Remember I said I ended up with 365 photos of this day? Many of them came from here. A lot of pouring, scooping, transferring, carrying, exploring, maximum effort, cause and effect, gross motor, fine motor, etc! At one point she discovers that water pours out from the popsicle mold differently since there were 8 compartments and she happily pours water into the mold and pours that back out repeatedly!

We delayed our usual bath time here, but I don't mind one bit.

2:00pm to 5:00pm

Can you tell from the photo on the left that I was invited inside the ball house?

Snack. Then she goes up to nap.

5:00pm to 8:00pm

Candles on the clay (while standing on the chair). Climbing up the couch (and feeling content because this was a pretty challenging climb).

Rocking horse and colors--two of her favorites these days.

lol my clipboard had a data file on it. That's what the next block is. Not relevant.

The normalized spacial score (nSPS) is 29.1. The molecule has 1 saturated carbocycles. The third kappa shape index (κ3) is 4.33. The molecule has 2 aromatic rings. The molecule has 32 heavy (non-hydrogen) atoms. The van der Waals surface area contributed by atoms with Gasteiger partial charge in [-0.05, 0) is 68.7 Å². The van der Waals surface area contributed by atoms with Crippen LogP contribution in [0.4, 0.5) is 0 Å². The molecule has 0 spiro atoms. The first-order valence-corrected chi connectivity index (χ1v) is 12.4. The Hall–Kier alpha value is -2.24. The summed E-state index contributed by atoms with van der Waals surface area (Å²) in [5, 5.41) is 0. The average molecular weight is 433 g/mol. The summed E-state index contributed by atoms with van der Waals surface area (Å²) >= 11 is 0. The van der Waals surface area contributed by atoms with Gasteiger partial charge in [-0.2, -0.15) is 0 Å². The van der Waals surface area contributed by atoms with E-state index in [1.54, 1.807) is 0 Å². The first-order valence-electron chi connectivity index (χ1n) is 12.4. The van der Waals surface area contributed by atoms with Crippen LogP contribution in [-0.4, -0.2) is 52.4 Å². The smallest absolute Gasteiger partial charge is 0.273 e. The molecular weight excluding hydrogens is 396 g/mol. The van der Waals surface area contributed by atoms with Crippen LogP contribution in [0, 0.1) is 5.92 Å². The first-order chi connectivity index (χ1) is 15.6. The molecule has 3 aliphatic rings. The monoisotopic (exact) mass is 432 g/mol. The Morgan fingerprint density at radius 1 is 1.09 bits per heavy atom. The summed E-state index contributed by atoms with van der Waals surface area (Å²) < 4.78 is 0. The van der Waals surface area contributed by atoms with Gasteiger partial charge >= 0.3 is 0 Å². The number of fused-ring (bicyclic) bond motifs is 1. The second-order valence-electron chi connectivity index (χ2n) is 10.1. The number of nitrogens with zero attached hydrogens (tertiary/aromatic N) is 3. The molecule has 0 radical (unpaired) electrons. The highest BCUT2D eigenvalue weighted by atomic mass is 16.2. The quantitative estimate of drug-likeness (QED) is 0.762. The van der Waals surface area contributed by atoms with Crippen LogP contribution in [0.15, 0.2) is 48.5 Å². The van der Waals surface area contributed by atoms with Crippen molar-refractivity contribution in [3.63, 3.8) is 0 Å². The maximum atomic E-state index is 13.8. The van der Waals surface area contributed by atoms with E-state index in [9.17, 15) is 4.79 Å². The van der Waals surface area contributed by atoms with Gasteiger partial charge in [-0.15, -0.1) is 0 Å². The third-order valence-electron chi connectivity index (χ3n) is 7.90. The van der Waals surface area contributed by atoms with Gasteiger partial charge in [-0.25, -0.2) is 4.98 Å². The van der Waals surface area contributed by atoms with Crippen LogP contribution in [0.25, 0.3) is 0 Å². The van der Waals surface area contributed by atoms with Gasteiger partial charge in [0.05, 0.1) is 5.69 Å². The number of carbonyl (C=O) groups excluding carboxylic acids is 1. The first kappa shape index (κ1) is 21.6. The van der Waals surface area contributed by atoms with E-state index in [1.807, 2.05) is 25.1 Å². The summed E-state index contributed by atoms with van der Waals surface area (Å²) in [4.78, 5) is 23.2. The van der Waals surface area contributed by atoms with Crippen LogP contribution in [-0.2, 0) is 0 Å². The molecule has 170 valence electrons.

More time outside until the last of the day's light.
We always have paint out here. It has become a staple since that time we painted with cotton swabs.
Some more work inside before dinner.

Dinner. (I realized that the reason why I don't have lunch and dinner photos despite my intention is probably because meals are not the easiest parts of our day. These are the times when I usually have to remind myself to trust and respect the child.)

Hopefully, it's just a little over 8:00. 

Except when Daddy's home--with all the sudden excitement upon seeing Daddy and the extra cuddles--it's really hard to predict when bed time will be! But usually it's when Daddy has read every book inside the basket!

From the time she sleeps until anytime between 12:00 or 2:00am is when I get most of my own work done. So it's like I also get one or two 3-hour work period myself at night.